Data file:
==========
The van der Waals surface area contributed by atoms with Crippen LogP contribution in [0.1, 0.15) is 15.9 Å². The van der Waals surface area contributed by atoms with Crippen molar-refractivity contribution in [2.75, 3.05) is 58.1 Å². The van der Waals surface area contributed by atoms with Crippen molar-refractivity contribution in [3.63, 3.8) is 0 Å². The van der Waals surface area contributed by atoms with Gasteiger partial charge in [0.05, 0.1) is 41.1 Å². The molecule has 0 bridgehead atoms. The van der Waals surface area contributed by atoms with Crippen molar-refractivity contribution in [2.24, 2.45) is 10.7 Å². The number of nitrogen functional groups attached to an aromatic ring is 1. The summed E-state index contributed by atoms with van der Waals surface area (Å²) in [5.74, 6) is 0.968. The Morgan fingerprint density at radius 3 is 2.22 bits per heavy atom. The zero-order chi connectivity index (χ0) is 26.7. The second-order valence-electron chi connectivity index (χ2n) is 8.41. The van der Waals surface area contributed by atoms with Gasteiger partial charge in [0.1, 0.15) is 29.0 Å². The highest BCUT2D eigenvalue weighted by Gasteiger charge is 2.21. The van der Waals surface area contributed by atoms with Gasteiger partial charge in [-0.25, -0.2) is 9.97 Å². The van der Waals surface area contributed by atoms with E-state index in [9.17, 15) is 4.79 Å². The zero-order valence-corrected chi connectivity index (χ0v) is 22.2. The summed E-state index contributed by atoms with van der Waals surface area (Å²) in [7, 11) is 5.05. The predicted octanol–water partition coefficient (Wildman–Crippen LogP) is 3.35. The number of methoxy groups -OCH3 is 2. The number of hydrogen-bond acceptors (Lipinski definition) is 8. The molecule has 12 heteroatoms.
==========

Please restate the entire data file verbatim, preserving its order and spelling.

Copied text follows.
The van der Waals surface area contributed by atoms with Crippen LogP contribution in [0.1, 0.15) is 15.9 Å². The van der Waals surface area contributed by atoms with Crippen molar-refractivity contribution in [2.75, 3.05) is 58.1 Å². The van der Waals surface area contributed by atoms with Crippen molar-refractivity contribution in [3.63, 3.8) is 0 Å². The van der Waals surface area contributed by atoms with Gasteiger partial charge in [0.05, 0.1) is 41.1 Å². The molecule has 0 bridgehead atoms. The van der Waals surface area contributed by atoms with Crippen molar-refractivity contribution in [2.24, 2.45) is 10.7 Å². The number of nitrogen functional groups attached to an aromatic ring is 1. The summed E-state index contributed by atoms with van der Waals surface area (Å²) in [5.74, 6) is 0.968. The Morgan fingerprint density at radius 3 is 2.22 bits per heavy atom. The zero-order chi connectivity index (χ0) is 26.7. The second-order valence-electron chi connectivity index (χ2n) is 8.41. The van der Waals surface area contributed by atoms with Gasteiger partial charge in [0.1, 0.15) is 29.0 Å². The highest BCUT2D eigenvalue weighted by Gasteiger charge is 2.21. The van der Waals surface area contributed by atoms with Gasteiger partial charge in [-0.25, -0.2) is 9.97 Å². The van der Waals surface area contributed by atoms with E-state index in [9.17, 15) is 4.79 Å². The zero-order valence-corrected chi connectivity index (χ0v) is 22.2. The summed E-state index contributed by atoms with van der Waals surface area (Å²) in [7, 11) is 5.05. The predicted octanol–water partition coefficient (Wildman–Crippen LogP) is 3.35. The number of methoxy groups -OCH3 is 2. The number of hydrogen-bond acceptors (Lipinski definition) is 8. The molecule has 12 heteroatoms.